A Culture of Grace
In the world of organizational development experts there is a saying. "Culture eats strategy for breakfast." This line, attributed in 2006 to the management guru Peter Drucker, and made famous by Mark Fields, who later became chief executive of Ford Motor Company, articulates the challenge a system faces when trying to make any significant change. As we entered the new millennium, there was a lot of management and leadership energy going into culture change. From corporate to civic to educational, culture change was the buzz word of the decade.
With the election of Barak Obama in 2008 it looked as if the culture shift so many fought for in the second half of the 20th century was solidifying. Sadly, the culture of White Supremacy, misogyny, and so many attendant -isms, ate the long-hoped-for transformations for lunch. I, for one, didn't see the ferocity of the backlash coming. In hindsight, I can see how it happened. But when it was roaring forward in 2016, I was unaware of how rapacious this particular culture would be.
If you've been reading my blogs and listening to my sermons, you know that I've been talking a lot about culture, and the choices we make to build a culture based on the values we articulate. Loving Kindness, inclusivity, peacemaking, justice seeking. These core values have been in the DNA of this congregation for a long time. I call this a Culture of Grace. And, at times, our lived culture is in conflict with the values we articulate and to which we aspire.
This is true in families, congregations, communities and countries. It is also true for each human being that walks this earth. As Paul said 2000 years ago, "I don’t do the good things I want to do. I keep on doing the evil things I don’t want to do." (Romans 7:19) And why does this happen? Because the mindsets we carry inform the behavior we choose which creates the culture in which we live. For anyone familiar with 12 Step Rooms, Portia Nelson's An Autobiography in Five Chapters is often quoted as a perfect description of the recovery process. Whether personal or communal, change is always about our mindset as we seek to be transformed.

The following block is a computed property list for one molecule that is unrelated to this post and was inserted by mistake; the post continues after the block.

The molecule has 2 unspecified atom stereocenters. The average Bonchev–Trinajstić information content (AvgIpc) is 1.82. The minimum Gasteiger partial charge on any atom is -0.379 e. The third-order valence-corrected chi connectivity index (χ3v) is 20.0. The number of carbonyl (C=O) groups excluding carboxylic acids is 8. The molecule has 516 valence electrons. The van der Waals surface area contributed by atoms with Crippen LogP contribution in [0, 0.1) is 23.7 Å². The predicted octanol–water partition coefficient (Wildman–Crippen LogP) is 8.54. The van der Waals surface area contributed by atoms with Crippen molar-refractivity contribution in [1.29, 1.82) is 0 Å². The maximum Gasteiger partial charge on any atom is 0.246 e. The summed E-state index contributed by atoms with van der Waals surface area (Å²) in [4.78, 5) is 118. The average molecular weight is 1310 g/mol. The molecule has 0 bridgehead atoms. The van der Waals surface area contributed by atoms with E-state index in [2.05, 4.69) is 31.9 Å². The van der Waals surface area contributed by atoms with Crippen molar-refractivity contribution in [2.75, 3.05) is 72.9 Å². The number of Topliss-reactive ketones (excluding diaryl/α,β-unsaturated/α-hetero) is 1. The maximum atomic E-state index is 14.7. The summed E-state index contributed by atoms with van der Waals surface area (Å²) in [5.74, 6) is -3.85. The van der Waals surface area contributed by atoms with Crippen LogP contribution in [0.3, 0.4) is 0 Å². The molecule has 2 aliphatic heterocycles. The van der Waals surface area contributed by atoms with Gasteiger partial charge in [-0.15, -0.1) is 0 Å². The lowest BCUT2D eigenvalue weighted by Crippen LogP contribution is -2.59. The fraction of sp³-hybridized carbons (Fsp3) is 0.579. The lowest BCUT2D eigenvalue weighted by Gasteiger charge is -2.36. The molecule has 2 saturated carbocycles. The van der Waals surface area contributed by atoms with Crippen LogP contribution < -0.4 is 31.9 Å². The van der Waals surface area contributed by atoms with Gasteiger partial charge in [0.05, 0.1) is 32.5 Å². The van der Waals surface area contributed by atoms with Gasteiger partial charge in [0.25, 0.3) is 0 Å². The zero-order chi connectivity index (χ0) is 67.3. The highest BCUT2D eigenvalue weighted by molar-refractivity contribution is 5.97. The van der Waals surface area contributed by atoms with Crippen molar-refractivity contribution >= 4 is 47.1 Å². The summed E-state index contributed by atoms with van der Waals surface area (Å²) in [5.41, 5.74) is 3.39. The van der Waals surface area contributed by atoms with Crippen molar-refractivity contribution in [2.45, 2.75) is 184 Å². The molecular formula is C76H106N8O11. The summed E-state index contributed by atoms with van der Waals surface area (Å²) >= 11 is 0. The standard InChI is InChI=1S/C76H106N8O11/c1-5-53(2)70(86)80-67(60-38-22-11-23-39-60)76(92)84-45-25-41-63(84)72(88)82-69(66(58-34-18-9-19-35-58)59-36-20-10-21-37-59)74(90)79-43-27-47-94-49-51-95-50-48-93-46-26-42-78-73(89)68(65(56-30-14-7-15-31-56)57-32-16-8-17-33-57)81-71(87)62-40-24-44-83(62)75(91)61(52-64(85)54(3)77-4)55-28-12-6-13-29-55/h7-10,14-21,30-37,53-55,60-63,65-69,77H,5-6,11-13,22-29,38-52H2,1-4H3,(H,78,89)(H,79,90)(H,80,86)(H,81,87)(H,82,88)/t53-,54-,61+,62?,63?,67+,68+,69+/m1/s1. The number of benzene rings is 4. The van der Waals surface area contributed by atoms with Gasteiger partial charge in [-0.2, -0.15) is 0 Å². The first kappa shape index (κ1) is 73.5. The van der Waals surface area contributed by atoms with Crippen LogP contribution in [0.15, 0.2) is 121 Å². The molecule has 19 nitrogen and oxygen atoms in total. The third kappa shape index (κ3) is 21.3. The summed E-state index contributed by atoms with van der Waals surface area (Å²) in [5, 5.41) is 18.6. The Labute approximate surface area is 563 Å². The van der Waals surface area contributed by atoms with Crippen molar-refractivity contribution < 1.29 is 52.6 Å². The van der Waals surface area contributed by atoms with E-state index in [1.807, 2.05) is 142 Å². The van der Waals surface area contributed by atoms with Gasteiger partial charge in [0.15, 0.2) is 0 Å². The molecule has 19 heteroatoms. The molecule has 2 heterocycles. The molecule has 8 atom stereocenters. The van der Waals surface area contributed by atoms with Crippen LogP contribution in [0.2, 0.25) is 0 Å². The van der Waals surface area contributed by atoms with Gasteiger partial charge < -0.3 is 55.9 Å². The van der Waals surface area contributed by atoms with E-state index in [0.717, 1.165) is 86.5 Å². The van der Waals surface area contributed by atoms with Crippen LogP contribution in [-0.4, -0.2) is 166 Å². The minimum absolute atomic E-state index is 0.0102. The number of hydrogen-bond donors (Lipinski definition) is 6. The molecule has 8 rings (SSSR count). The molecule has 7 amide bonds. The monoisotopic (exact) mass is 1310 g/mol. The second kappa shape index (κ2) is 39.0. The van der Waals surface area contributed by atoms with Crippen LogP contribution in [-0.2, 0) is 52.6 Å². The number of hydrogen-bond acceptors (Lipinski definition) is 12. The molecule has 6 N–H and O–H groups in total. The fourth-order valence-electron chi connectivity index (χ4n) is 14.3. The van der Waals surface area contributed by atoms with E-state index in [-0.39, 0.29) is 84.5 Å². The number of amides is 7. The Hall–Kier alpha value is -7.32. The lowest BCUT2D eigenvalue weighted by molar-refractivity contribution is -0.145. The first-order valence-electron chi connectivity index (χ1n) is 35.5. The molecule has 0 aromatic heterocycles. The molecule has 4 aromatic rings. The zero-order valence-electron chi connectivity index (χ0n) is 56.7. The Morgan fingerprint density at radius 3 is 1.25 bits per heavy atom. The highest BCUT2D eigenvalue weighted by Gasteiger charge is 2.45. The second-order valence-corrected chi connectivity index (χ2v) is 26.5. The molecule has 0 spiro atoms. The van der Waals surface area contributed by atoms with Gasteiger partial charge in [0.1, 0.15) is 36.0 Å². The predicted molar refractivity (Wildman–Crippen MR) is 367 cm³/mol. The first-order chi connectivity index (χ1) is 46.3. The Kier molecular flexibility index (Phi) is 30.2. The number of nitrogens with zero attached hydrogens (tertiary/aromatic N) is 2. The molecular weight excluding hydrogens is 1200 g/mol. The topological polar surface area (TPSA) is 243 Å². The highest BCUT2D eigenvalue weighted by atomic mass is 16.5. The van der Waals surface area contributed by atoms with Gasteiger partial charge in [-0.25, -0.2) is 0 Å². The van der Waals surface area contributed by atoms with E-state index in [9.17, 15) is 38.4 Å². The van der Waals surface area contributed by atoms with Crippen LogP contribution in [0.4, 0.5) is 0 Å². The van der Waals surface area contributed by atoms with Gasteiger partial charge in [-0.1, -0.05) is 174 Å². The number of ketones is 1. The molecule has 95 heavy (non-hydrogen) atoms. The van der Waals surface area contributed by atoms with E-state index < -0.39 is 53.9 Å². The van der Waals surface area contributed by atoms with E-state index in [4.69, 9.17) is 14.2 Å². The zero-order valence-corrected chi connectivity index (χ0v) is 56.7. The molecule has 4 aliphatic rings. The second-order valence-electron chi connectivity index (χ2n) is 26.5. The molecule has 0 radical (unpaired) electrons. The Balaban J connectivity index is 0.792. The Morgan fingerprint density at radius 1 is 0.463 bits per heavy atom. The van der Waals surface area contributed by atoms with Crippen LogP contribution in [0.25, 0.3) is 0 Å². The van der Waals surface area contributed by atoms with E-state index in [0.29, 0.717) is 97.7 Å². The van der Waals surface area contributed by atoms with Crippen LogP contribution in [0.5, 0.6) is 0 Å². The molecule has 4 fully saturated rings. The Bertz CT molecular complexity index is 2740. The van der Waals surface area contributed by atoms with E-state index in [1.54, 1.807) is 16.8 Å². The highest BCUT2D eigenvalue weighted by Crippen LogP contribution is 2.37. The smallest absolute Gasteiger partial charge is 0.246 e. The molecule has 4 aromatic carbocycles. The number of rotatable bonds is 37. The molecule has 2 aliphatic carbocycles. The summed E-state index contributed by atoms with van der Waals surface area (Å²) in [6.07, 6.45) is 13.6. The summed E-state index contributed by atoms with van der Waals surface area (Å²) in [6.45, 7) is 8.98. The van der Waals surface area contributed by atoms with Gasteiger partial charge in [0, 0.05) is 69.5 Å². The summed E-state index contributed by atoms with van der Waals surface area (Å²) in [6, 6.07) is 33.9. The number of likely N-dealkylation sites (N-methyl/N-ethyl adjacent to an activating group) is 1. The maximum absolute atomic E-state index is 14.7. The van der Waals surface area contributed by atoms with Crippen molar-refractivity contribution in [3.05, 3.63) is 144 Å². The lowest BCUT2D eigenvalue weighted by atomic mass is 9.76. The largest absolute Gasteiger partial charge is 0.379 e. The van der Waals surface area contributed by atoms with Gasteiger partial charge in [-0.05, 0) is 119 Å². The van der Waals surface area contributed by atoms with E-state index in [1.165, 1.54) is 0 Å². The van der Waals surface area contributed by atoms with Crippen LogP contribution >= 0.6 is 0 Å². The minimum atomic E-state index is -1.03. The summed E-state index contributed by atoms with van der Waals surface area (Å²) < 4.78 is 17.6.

In the 2019 fall issue of Jabian Magazine (shout out to Gay Wallin-Brewer), Gokhan Guley and Tracy Reznik offer an illuminating piece about this dilemma around change as it relates to corporate culture. Written before the Pandemic, they name the things necessary for successful transformation within an organization. If you read the article using your decoder ring , replacing employees with members, company with congregation, you will read the same story we face when congregational change becomes necessary.
The need for transformation usually emerges when groupthink leads the organization away from success, in a direction other than what the strategy intended. Either through a false sense of security or via a disillusioned view of the environment, an organization under the influence of groupthink cannot correctly assess changing market conditions and does not take the necessary steps to prevent failure.
What I love about their article is the naming of what (in my humble opinion) is the most important factor in a successful transformation of any community or system. That one thing? It must be a grassroots - read, congregational - effort. Too often change is initiated from the top, supported by a few, and imposed with punitive incentives for compliance. Conform or leave. This model is so much easier! It reminds me of the oft-spoken answer many parents have said to a child who asks "why?" - "Because I said so." I swore I would never say that until expediency felt more important than doing the slow work of explaining in a way that a 3, or 5, or 8 year old could understand. But I digress...
To go back to my sermon a few weeks ago, for change to be sustainable it must have a compelling center that draws us toward that common goal. This is why knowing WHO we are matters so much. Our proposed Covenant encapsulates our collective work of 2022 to articulate our core values, our core identity. It is your grassroots effort to define the center. It speaks of the culture we seek to create. It offers a mindset from which we make our choices as the Whole People of God. It will inform the actions we take, as individuals and as a community, to live within a Culture of Grace. And, it will help us reach out to one another when we fall into old habits, despair or a nostalgia for what used to be.
As we gather for Annual Meeting, approve our 2023 budget, and continue our trek through the proverbial mountains, let us exercise our Grace muscles, putting on the mind of God and the heart of Christ, with the Spirit as our trainer and guide. Let us remember that changing a culture, even when it is inherently good, is hard and requires our attentiveness to all the elements if we are going to all get to the other side.
As always, I am humbled to be sharing this journey with you.